How will I remember 2018 in terms of K-pop? Well, I’ll remember it for all the records that BTS broke. I’ll remember it for the ubiquity of survival show-formed groups. I’ll remember it for all the singles that found groups collaborating with notable Western artists — BTS with Nicki Minaj, Blackpink with Dua Lipa, Super Junior with Leslie Grace and REIK, LOONA with Grimes. But more than anything, 2018 will be the year that I distinctly felt less excited about K-pop than ever before. In my many years of following the genre, 2018 marked the first year in which I felt that K-pop was not the most exciting thing happening in South Korea.
While it may not be obvious from looking at this list (a decent chunk of it is still K-pop), I spent more time listening to non-idols than those firmly in the industry. But while the rap, R&B, indie, and dance music coming out of the country are more interesting than ever before, there’s a clear sense that it’s still growing. There are obvious limitations for these independent artists that leads to their music often sounding like replications of things happening elsewhere. Even still, I found constant excitement from what I heard. Rappers making music that was relatively abrasive? Or that sounded like Playboi Carti? The country’s dance music scene becoming more robust? Women who made fun pop rock and rock that popped off? A slew of great R&B singers and producers who mostly found their audience on Soundcloud? More and more experimental music? There was a lot to take in.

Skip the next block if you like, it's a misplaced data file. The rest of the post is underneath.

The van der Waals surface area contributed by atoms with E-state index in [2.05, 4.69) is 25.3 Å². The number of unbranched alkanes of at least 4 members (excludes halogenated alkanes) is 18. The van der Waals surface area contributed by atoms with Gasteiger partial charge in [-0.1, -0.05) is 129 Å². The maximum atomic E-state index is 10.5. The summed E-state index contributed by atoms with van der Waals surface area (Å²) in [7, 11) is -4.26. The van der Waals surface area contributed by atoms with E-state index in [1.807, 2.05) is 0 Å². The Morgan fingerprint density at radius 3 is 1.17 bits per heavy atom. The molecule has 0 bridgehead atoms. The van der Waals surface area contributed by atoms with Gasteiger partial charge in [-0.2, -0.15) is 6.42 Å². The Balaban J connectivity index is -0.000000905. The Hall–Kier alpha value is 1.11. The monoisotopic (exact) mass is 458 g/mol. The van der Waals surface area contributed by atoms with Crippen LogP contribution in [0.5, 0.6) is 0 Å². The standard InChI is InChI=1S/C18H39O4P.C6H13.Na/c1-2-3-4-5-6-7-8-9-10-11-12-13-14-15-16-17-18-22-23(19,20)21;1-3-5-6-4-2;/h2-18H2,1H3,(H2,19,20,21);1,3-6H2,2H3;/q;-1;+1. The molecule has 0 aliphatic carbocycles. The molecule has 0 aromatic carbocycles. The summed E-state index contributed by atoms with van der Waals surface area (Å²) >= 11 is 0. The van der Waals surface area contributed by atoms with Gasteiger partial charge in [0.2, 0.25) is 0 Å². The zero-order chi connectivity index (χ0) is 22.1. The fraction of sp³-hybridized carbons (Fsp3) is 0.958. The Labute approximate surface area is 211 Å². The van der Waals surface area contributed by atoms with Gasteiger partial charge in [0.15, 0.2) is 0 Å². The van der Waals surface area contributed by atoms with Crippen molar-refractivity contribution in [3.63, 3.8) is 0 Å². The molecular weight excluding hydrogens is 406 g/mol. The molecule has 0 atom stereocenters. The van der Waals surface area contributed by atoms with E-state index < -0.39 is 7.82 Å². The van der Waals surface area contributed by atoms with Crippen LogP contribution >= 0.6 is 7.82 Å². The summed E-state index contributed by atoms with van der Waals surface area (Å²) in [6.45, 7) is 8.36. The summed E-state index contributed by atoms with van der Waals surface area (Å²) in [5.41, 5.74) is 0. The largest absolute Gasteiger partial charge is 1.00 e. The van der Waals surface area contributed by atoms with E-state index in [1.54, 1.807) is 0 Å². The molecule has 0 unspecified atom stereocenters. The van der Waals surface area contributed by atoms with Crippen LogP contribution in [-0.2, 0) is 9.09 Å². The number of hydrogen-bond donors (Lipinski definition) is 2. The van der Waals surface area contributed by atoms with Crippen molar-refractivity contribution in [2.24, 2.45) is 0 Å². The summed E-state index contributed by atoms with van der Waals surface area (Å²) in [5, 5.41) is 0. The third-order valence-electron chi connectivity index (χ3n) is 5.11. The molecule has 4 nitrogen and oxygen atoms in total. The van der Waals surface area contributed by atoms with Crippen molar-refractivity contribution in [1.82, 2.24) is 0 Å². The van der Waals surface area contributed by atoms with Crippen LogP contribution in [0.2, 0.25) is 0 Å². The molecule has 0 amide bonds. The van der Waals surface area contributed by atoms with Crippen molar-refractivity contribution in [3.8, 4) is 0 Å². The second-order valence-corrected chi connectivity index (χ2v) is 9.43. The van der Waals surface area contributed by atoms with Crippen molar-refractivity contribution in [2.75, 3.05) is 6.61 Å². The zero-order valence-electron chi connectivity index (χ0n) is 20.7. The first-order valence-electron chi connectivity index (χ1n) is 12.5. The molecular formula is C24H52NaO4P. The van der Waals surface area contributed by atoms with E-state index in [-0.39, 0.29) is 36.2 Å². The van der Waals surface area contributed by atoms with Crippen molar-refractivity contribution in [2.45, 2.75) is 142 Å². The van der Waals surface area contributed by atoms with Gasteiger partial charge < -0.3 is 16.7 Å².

To be sure, it was refreshing to actively spend more time with these smaller artists. Some of them are likely to see little success for their art given the nature of the country’s music industry. And while several didn’t impress me as much as I’d wanted, they still instilled a sense of hope for the country’s independent music scene. The following list contains the fifty songs that I consider to be the best of the year. Naturally, it’s still beholden to my particular tastes, but it is a list I feel reflects the best of what South Korea currently has to offer. Some of that is K-pop, some of it is not.